Maine ranks first in personal freedom

(photo by Eric W. Austin)

Falls to 39th in overall freedoms

Freedom in the 50 states, published by the Cato Institute, scores all 50 states according to how their public policies affect individual freedom.

The Cato Institute recently released the latest edition of Freedom in the 50 States, which ranks each U.S. state by how its public policies promote freedom in the fiscal, regulatory and personal freedom spheres. To determine these rankings, authors William Ruger and Jason Sorens examine state and local government intervention across a range of more than 230 policy variables – from taxation to debt, eminent domain laws to occupational licensing, and drug policy to educational choice.

Ruger and Sorens score all 50 states on their overall respect for individual freedom, and also on their respect for three separate dimension of freedom: fiscal policy and regulatory policy (which are combined to create the economic freedom score) and personal freedom. The index ranks Maine as the 39th freest in the nation in the overall rankings. By individual category, Maine scores 40th in fiscal policy, 44th in regulatory policy, and first in personal freedom. You can view the state’s full rankings, a descriptive analysis of its freedom situation, and policy recommendations to increase its freedom rankings at

Maine has long been one of the freest states in the country personally and one of the least free economically. Between 2011 and 2014, the state declined even further on fiscal policy, which contributed to a relative decline in overall freedom.

Maine’s taxes have long been high, crushing taxpayers overall at 11.7 percent of adjusted personal income and earning the state rankings in the bottom 10 for both state and local taxes. Fortunately, government debt is low, at 14.7 percent of income, and government employment is down to 11.8 percent of private employment (from a peak of 12.9 percent in 2010).

Maine has been a consistently poor state on regulatory freedom since 2000, always staying in the bottom 10. It is one of the most regulated states for land use, and also has one of the most extreme renewable portfolio standards in the country. Different measures of occupational freedoms give a conflicting picture of that policy, but there is no doubt that Maine allows more scope of practice to second-line health professions than just about any other state. Freedom from abusive lawsuits is above average in Maine and has improved steadily over time.

Maine is a leading state for criminal justice. It has very low incarceration rates and a better-than-average civil asset forfeiture law. Maine is a progressive state with sound gun laws (including concealed carry without a permit), marijuana rights (recreational use became legal for adults over 21 years of age in 2017) and same-sex marriage (legalized by ballot initiative in 2012). It is, in brief, a very civil libertarian state.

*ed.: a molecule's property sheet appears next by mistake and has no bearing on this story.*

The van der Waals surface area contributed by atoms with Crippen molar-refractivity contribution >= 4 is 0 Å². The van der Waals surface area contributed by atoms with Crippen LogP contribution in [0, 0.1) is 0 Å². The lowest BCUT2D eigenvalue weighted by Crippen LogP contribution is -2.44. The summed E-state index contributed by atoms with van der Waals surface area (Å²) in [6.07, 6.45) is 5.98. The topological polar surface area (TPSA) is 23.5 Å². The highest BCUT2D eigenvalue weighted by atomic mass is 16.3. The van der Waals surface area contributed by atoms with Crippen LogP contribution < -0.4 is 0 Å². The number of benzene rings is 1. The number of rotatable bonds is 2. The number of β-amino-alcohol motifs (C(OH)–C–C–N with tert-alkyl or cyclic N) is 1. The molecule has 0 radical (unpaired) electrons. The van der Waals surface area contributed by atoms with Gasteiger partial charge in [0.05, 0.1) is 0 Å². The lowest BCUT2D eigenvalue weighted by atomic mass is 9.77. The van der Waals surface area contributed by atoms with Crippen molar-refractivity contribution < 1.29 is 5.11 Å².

To improve on its freedom ranking, the authors suggest several remedies, including: cutting spending on public welfare and housing and community development. Maine is one of the most free-spending states on public welfare in the country, and it also spends much more than average on housing and community development; cutting individual and corporate income taxes; rolling back exclusionary zoning ordinances that limit housing supply; selling off the state liquor stores and replacing the markup with a transparent ad valorem tax, as Washington has done. Maine will never be able to compete with New Hampshire prices anyway; perhaps it can compete on convenience.

Nationally, Florida, New Hampshire,, Indiana, Colorado and Nevada sit at the top of the rankings. New York again has the dishonor of being the least free state, preceded by Hawaii, California, New Jersey and Vermont.

The Cato Institute is a public policy research organization — a think tank — dedicated to the principles of individual liberty, limited government, free markets, and peace. Its scholars and analysts conduct independent, nonpartisan research on a wide range of policy issues.

China TIF committee satisfied with proposed amended wording to document

by Mary Grow

China’s Tax Increment Financing (TIF) Committee members decided on Jan. 14 they are satisfied with their proposed amended wording to China’s TIF document. They began deciding what amounts of money to recommend voters appropriate for each of the various TIF projects.

The Second Amendment (to the original 2015 TIF plan; the first was in 2017) includes three new categories for which TIF funds can be used, if voters approve the revised document. They are:

  • “Costs of funding environmental improvement projects developed by the Town,” with specific references to funding China Lake Association and China Region Lakes Alliance projects. With advice from resident Scott Pierz, president of both associations, the committee recommended appropriating $50,000 for this category for each of the next two years.
  • “Costs associated with the development of fisheries and wildlife or marine resources projects,” specifically contributing TIF money toward building a fishway at the China Lake outlet Dam, in East Vassalboro, to allow alewives to migrate into and out of China Lake. The Jan. 14 meeting ended before committee members discussed funding for this and the next new category.
  • “Costs related to broadband service development, expansion and improvement, including connecting to broadband service outside the District….”